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Genetic and Rare Diseases Information Center (GARD)

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Medium-chain acyl-coenzyme A dehydrogenase deficiency

Other Names for this Disease
  • ACADM deficiency
  • Acyl-CoA dehydrogenase medium chain deficiency of
  • MCAD deficiency
  • MCADH deficiency
More Names
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Your Question

My daughter was diagnosed with medium-chain acyl-coenzyme A dehydrogenase deficiency at 2 weeks. She is now 10 weeks old and seems to eat a lot. She's having breast and bottle milk but can drink 80z of hungry baby formula. Is it normal for her to be hungry all the time? Also, what happens to the fats as she can't break them down further?

Our Answer

We have identified the following information that we hope you find helpful. If you still have questions, please contact us.

What happens to the fats when a baby with medium-chain acyl-coenzyme A dehydrogenase deficiency (MCADD) cannot break them down?

Medium chain acyl-CoA dehydrogenase deficiency is a fatty acid oxidation disorder in which people have problems breaking down fat into energy for the body. It is caused by an enzyme that does not work properly. MCADD occurs when an enzyme, called medium chain acyl-CoA dehydrogenase, is either missing or not working properly. This enzyme’s job is to break down certain fats in food into energy. It also breaks down fat already stored in the body. Energy from fat keeps us going whenever our bodies run low of their main source of energy, a type of sugar called glucose. Our bodies rely on fat when we don’t eat for a stretch of time – like when we miss a meal or when we sleep.[1]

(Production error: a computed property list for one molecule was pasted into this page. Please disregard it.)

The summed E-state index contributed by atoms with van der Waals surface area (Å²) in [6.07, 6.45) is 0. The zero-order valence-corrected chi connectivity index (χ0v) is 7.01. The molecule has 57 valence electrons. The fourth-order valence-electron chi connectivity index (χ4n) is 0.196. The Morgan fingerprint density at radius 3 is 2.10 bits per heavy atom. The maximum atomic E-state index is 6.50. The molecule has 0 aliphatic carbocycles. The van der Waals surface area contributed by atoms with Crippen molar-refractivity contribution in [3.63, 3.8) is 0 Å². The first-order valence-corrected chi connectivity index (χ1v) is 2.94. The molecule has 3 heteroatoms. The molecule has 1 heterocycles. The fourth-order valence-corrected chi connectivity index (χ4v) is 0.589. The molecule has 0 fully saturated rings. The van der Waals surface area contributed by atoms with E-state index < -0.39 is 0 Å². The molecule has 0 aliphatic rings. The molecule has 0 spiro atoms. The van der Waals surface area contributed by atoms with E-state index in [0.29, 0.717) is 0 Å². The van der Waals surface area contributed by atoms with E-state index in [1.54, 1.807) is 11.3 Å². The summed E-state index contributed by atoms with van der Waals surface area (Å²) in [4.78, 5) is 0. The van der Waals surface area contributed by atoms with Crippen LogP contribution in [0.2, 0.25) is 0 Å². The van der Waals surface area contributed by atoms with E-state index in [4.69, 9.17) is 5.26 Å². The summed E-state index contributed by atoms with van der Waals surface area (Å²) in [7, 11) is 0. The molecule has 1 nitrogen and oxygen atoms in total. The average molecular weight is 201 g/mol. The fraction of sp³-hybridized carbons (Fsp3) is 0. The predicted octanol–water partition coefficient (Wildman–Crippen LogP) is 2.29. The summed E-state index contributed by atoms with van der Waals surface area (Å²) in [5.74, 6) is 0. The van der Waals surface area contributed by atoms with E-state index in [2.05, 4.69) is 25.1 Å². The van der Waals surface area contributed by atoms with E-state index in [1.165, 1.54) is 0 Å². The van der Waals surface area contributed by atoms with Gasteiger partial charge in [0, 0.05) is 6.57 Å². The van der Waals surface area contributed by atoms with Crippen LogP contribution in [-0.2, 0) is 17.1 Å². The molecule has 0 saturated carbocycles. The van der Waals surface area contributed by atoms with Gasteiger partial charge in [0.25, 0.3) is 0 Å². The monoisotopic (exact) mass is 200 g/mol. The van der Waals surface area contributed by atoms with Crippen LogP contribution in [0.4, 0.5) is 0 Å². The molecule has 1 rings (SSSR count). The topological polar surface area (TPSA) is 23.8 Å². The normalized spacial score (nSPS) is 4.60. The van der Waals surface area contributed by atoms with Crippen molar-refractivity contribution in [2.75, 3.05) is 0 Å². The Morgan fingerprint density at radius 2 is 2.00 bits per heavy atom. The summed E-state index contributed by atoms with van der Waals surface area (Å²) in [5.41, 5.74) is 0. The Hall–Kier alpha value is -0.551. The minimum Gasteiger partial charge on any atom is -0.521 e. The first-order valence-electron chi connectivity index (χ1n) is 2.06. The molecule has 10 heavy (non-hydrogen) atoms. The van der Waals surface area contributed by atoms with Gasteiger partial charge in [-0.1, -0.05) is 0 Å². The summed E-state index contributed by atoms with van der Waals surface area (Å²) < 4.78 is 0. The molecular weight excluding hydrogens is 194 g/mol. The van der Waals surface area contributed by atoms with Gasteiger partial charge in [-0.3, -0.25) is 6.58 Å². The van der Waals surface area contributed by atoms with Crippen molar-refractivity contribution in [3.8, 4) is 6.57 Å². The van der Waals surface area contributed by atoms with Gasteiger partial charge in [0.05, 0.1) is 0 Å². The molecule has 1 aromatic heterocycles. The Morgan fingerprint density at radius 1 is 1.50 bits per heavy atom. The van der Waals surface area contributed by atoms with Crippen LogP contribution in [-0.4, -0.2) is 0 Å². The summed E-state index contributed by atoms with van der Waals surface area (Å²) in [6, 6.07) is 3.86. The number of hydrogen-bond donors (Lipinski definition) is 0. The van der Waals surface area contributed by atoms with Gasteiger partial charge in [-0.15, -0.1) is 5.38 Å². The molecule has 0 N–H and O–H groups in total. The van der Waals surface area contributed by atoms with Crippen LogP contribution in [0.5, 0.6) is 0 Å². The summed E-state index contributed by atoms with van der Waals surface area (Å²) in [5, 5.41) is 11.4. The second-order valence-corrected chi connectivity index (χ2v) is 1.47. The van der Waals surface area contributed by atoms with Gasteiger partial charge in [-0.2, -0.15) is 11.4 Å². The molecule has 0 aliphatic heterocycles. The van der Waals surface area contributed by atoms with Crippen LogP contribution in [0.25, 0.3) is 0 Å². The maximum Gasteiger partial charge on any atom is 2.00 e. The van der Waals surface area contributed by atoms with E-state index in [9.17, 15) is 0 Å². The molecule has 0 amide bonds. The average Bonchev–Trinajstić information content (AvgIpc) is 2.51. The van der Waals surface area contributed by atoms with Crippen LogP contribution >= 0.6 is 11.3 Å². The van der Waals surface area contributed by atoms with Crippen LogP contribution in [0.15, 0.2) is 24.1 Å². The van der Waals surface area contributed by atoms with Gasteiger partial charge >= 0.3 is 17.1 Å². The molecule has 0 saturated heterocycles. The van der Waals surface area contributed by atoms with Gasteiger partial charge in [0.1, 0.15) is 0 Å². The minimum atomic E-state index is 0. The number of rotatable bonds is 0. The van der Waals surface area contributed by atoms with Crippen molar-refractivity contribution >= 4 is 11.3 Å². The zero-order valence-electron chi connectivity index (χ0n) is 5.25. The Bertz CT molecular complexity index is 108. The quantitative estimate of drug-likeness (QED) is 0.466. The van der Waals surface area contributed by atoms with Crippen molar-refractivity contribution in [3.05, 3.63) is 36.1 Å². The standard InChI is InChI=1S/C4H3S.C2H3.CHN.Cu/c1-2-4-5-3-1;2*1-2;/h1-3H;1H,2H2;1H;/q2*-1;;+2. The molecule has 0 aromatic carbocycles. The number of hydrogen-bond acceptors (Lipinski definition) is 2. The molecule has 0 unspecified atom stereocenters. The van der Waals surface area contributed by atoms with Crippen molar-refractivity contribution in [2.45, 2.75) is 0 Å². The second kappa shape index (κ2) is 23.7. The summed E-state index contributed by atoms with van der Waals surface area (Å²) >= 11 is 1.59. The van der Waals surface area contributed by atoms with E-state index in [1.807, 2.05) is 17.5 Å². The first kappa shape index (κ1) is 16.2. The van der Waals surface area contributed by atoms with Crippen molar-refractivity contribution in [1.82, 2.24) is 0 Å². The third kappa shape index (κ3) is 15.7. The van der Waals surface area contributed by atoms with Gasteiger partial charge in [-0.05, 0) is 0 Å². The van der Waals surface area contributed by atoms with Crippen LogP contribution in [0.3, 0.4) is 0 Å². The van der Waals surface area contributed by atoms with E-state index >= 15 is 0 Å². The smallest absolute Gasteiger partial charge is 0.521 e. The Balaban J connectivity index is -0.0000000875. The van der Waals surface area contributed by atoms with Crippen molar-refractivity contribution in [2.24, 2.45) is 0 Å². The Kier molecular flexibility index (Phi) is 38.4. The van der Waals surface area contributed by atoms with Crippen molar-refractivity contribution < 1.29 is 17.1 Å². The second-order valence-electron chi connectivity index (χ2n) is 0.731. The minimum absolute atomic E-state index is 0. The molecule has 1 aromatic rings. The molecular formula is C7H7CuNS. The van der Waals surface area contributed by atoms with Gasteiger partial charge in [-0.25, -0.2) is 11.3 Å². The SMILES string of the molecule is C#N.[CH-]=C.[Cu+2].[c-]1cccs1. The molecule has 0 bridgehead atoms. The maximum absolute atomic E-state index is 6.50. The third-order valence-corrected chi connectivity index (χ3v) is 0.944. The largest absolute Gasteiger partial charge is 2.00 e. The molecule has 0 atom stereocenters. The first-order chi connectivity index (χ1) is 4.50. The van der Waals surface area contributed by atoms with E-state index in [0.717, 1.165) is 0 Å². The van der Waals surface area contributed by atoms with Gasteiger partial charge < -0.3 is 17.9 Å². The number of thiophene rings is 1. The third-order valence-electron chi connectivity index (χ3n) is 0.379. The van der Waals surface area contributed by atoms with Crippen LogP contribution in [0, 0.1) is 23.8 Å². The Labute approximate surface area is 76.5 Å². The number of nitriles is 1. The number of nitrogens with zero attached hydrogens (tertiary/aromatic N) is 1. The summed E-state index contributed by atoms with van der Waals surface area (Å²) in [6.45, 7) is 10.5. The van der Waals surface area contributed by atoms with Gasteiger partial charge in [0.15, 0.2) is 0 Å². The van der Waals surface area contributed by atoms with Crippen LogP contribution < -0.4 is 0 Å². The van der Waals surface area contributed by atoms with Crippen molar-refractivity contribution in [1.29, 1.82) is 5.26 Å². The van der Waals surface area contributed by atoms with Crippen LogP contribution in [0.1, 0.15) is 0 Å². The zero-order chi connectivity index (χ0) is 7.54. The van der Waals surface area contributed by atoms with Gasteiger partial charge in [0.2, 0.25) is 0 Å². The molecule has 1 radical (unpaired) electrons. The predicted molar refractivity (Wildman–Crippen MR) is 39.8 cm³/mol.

When the medium chain acyl-CoA dehydrogenase enzyme is missing or not working well, the body cannot use certain types of fat for energy, and must rely solely on glucose. Although glucose is a good source of energy, there is a limited amount available. Once the glucose has been used up, the body tries to use fat without success. This leads to low blood sugar, called hypoglycemia, and to the build up of harmful substances in the blood, which can lead to metabolic crises. Symptoms often happen after having nothing to eat for more than a few hours. Hypoglycemia can occur, with or without other symptoms of metabolic crisis, just by going too long without food. Hypoglycemia can cause a person to feel weak, shaky, or dizzy, and to have clammy, cold skin. If not treated, hypoglycemia can lead to coma and even death.[1]
Last updated: 7/15/2011

Is it normal for a baby with medium-chain acyl-coenzyme A dehydrogenase deficiency (MCADD) to be hungry all the time?

Infants and young children with MCADD need to eat frequently to prevent hypoglycemia or a metabolic crisis. In general, it is often suggested that these infants be fed every four to six hours. Some babies need to eat even more frequently than this. It is also important that infants be fed during the night. They may need to be woken up to eat if they do not wake up on their own. Your metabolic doctor and dietician will give you an appropriate feeding plan for your infant.[1]

A low fat, high carbohydrate food plan is often recommended. Carbohydrates give the body many types of sugar that can be used as energy. For children needing this treatment, most food in the diet should be carbohydrates (bread, pasta, fruit, vegetables, etc.) and protein (lean meat and low-fat dairy foods). Your dietician can create a food plan with the correct type and amount of fat your child needs. Any diet changes should be made under the guidance of an experienced dietician.[1] 
Last updated: 7/15/2011